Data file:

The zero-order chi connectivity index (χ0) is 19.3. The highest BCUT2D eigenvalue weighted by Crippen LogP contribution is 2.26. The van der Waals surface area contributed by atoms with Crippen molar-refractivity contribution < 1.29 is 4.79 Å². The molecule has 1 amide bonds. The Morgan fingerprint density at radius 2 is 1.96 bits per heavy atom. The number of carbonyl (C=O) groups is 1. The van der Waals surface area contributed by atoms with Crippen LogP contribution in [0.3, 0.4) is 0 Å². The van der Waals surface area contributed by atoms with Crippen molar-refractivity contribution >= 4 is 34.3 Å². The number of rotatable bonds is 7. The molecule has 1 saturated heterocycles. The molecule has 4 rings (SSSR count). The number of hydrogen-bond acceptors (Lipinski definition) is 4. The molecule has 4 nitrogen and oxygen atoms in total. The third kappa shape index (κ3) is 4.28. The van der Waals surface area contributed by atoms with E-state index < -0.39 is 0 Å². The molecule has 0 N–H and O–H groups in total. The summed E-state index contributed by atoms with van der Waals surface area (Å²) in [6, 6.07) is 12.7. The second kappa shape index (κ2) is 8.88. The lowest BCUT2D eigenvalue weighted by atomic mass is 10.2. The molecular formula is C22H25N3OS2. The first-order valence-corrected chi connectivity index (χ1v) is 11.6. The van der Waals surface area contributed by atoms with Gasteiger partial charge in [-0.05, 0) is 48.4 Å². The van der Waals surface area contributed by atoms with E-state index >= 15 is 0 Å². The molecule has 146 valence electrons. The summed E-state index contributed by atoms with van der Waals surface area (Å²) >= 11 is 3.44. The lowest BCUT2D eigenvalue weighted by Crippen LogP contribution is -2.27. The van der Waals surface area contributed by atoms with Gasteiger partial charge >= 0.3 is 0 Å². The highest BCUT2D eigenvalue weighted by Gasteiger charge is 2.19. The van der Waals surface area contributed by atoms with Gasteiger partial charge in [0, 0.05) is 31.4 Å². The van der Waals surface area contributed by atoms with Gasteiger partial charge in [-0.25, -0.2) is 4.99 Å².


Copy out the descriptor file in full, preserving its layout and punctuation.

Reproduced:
The zero-order chi connectivity index (χ0) is 19.3. The highest BCUT2D eigenvalue weighted by Crippen LogP contribution is 2.26. The van der Waals surface area contributed by atoms with Crippen molar-refractivity contribution < 1.29 is 4.79 Å². The molecule has 1 amide bonds. The Morgan fingerprint density at radius 2 is 1.96 bits per heavy atom. The number of carbonyl (C=O) groups is 1. The van der Waals surface area contributed by atoms with Crippen LogP contribution in [0.3, 0.4) is 0 Å². The van der Waals surface area contributed by atoms with Crippen molar-refractivity contribution >= 4 is 34.3 Å². The number of rotatable bonds is 7. The molecule has 1 saturated heterocycles. The molecule has 4 rings (SSSR count). The number of hydrogen-bond acceptors (Lipinski definition) is 4. The molecule has 4 nitrogen and oxygen atoms in total. The third kappa shape index (κ3) is 4.28. The van der Waals surface area contributed by atoms with E-state index < -0.39 is 0 Å². The molecule has 0 N–H and O–H groups in total. The summed E-state index contributed by atoms with van der Waals surface area (Å²) in [6, 6.07) is 12.7. The second kappa shape index (κ2) is 8.88. The lowest BCUT2D eigenvalue weighted by atomic mass is 10.2. The molecular formula is C22H25N3OS2. The first-order valence-corrected chi connectivity index (χ1v) is 11.6. The van der Waals surface area contributed by atoms with Gasteiger partial charge in [-0.05, 0) is 48.4 Å². The van der Waals surface area contributed by atoms with E-state index >= 15 is 0 Å². The molecule has 146 valence electrons. The summed E-state index contributed by atoms with van der Waals surface area (Å²) >= 11 is 3.44. The lowest BCUT2D eigenvalue weighted by Crippen LogP contribution is -2.27. The van der Waals surface area contributed by atoms with Gasteiger partial charge >= 0.3 is 0 Å². The highest BCUT2D eigenvalue weighted by Gasteiger charge is 2.19. The van der Waals surface area contributed by atoms with Gasteiger partial charge in [0, 0.05) is 31.4 Å². The van der Waals surface area contributed by atoms with Gasteiger partial charge in [-0.25, -0.2) is 4.99 Å².